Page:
The vast majority of global telephone communications are entirely insecure, allowing anybody to hack in and listen to your calls or read your texts, researchers suggest.
Dublin: 20.12.2014 11.41PM
As some 20 internet companies, including Google, eBay and Facebook, file a complaint with the highest judicial body in France against a decree obliging them to keep usersí personal data for a year, why hasnít there been a similar hue and cry in Ireland, where such data has to be retained for up to two years?
French Association of Internet Community Services (ASIC) is bringing the case before the State Council of France.
The companies are protesting a decree that obliges e-commerce firms, video music sites and online email services to retain users’ full names, postal addresses, pseudonyms, associated email addresses, phone numbers, password and other data.
The companies must retain the data for a year and must yield the information during an enquiry by the police, fraud office, customs, tax or social security authorities.
However, in Ireland it seems we have decided to go with an even more thorough interpretation that requires ISPs and telcos, in particular, to retain user data for two years.
The Communications (Retention of Data) Act 2011 was signed into law in January. The Act requires telephone service providers to retain telephone data for two years, and internet data to be retained by internet service providers for 12 months.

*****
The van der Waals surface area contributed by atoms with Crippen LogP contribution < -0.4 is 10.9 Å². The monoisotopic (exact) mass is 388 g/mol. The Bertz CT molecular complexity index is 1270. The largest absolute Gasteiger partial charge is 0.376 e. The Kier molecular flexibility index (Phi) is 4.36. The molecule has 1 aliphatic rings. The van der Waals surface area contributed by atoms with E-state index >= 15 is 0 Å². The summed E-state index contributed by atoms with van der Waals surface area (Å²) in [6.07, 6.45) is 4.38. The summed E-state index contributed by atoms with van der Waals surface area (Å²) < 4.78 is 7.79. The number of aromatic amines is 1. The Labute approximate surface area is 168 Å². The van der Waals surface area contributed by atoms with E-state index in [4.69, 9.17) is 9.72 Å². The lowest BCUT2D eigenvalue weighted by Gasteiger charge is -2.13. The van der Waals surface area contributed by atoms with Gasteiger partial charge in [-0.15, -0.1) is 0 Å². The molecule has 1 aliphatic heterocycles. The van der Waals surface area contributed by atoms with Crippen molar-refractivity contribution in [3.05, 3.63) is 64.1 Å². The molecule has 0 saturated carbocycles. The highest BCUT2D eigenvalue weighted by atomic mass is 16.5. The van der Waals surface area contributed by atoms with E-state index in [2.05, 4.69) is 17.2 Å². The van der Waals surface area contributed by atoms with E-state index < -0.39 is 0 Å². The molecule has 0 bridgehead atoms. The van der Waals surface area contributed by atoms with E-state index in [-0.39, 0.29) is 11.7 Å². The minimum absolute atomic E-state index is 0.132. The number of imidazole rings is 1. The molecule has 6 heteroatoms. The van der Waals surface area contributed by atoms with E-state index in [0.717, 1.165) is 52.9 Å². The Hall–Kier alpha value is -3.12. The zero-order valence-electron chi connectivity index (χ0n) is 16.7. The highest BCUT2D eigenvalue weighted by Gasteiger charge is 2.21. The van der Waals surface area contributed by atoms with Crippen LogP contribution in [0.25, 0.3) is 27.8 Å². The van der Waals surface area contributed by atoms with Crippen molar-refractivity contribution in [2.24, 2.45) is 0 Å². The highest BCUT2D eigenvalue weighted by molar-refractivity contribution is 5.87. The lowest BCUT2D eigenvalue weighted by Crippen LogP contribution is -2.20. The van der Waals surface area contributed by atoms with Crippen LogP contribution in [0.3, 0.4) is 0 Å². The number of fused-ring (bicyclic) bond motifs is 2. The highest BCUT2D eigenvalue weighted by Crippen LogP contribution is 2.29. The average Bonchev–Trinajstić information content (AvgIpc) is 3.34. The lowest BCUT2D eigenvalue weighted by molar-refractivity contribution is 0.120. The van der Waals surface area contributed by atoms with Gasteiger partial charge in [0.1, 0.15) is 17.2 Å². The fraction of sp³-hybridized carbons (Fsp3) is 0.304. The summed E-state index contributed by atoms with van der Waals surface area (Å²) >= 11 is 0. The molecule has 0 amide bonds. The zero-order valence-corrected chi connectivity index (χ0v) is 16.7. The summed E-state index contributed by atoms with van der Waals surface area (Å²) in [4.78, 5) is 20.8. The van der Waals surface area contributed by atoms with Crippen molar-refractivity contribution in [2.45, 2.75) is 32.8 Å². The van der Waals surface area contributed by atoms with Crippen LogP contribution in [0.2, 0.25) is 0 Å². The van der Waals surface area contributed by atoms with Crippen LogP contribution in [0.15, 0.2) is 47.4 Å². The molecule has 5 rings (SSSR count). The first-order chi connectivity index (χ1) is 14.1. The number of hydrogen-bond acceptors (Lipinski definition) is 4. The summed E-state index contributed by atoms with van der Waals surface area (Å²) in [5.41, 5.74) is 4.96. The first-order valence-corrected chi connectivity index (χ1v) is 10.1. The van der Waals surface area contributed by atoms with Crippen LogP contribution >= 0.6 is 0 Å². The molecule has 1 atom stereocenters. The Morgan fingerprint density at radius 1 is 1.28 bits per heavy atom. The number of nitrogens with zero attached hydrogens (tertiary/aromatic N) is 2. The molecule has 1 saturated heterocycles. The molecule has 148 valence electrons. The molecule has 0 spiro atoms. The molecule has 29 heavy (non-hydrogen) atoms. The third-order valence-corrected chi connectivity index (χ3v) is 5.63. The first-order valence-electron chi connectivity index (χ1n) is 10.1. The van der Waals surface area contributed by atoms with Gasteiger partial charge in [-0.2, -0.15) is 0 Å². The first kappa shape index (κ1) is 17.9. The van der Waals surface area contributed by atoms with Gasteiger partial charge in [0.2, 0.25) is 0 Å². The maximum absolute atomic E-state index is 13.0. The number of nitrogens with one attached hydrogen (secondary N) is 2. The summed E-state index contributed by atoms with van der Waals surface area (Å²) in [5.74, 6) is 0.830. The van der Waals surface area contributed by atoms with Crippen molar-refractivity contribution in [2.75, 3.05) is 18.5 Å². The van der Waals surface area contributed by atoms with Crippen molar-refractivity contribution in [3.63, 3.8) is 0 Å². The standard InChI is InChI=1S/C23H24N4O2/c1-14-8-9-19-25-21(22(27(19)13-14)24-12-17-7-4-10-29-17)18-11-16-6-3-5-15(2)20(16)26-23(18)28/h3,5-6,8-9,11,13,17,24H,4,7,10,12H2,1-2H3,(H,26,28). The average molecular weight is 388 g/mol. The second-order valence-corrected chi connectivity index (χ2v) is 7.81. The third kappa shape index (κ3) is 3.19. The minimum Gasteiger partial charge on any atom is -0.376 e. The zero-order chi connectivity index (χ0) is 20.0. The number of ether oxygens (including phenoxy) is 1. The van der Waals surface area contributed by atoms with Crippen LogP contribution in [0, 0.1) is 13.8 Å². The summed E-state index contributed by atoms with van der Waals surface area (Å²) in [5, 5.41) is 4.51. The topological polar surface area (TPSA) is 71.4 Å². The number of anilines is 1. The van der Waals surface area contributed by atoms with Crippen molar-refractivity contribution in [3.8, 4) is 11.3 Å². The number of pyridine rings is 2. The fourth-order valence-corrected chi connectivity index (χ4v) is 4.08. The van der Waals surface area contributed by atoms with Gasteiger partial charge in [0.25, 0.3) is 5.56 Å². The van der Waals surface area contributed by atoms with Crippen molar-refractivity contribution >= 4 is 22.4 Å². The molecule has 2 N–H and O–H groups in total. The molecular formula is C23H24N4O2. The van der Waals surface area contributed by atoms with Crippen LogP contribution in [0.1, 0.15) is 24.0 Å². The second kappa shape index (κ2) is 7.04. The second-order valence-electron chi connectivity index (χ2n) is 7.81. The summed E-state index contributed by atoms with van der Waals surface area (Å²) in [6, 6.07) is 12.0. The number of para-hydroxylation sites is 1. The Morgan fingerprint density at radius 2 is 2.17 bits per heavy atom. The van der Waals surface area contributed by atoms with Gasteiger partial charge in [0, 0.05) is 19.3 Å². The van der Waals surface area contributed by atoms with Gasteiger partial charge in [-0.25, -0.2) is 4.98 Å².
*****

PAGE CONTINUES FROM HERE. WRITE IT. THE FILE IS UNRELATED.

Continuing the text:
The Act, which transposes into law the controversial EU Data Retention Directive passed in the European Parliament in 2006, will enable a member of An Garda SŪochŠna not below the rank of chief superintendent to instruct an ISP to hand over data as part of a criminal investigation.
The bill was tabled in 2009 by the then-Justice Minister Dermot Ahern TD, who said the purpose of requesting such information could be to prevent serious crimes, safeguard the security of the State and save human lives.
It will also allow an officer of the Permanent Defence Forces not below the rank of colonel to request data, such as email, IP addresses, text messages, etc, in the interest of national security.
Revenue tax officers not below the rank of principal officer may also request such data while investigating and prosecuting specified revenue offences.
For a country with such an astonishing array of internet companies of the calibre of Google, Facebook and eBay based in Ireland, it’s therefore surprising that a similar stance hasn’t been taken in Ireland as has been taken in France?
The wisdom of the passing of such laws – whether enlightened or draconian – will be telling in the months and years ahead, as evidence gathered as a result of the Act will play a role in cases.
Freedom of speech advocates and defenders of civil liberties – not to mention the telcos and ISPs who have to retain such data – may consider it draconian.
However, time will tell whether our interpretation of the controversial EU directive has been over-zealous or whether lives will be saved or justice served as a result. Let's hope the system is not open to abuse or invasion of privacy.